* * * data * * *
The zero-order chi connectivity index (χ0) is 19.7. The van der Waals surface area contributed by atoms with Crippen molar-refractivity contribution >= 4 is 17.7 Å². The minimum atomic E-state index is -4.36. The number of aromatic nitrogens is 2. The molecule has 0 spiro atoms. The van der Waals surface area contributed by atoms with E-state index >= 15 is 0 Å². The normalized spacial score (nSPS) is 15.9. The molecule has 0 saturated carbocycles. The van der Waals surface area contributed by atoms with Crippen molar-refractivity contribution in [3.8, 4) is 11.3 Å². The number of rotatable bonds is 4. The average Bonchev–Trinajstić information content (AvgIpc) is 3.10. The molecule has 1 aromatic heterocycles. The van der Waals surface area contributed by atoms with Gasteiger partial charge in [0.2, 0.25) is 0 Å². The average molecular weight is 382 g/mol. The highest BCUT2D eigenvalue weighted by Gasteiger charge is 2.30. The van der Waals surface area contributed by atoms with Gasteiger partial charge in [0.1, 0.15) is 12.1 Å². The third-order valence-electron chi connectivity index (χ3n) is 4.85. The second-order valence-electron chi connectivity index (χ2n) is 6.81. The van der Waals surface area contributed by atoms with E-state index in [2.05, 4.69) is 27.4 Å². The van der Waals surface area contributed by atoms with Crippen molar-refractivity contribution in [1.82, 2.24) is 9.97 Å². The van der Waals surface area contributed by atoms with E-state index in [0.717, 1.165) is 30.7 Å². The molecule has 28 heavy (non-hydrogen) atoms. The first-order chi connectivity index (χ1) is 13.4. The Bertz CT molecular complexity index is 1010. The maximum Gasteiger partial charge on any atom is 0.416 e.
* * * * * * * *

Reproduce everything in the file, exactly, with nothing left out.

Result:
The zero-order chi connectivity index (χ0) is 19.7. The van der Waals surface area contributed by atoms with Crippen molar-refractivity contribution >= 4 is 17.7 Å². The minimum atomic E-state index is -4.36. The number of aromatic nitrogens is 2. The molecule has 0 spiro atoms. The van der Waals surface area contributed by atoms with E-state index >= 15 is 0 Å². The normalized spacial score (nSPS) is 15.9. The molecule has 0 saturated carbocycles. The van der Waals surface area contributed by atoms with Crippen molar-refractivity contribution in [3.8, 4) is 11.3 Å². The number of rotatable bonds is 4. The average Bonchev–Trinajstić information content (AvgIpc) is 3.10. The molecule has 1 aromatic heterocycles. The van der Waals surface area contributed by atoms with Gasteiger partial charge in [0.2, 0.25) is 0 Å². The average molecular weight is 382 g/mol. The highest BCUT2D eigenvalue weighted by Gasteiger charge is 2.30. The van der Waals surface area contributed by atoms with Gasteiger partial charge in [0.1, 0.15) is 12.1 Å². The third-order valence-electron chi connectivity index (χ3n) is 4.85. The second-order valence-electron chi connectivity index (χ2n) is 6.81. The van der Waals surface area contributed by atoms with E-state index in [2.05, 4.69) is 27.4 Å². The van der Waals surface area contributed by atoms with Crippen molar-refractivity contribution in [1.82, 2.24) is 9.97 Å². The van der Waals surface area contributed by atoms with E-state index in [0.717, 1.165) is 30.7 Å². The molecule has 28 heavy (non-hydrogen) atoms. The first-order chi connectivity index (χ1) is 13.4. The Bertz CT molecular complexity index is 1010. The maximum Gasteiger partial charge on any atom is 0.416 e.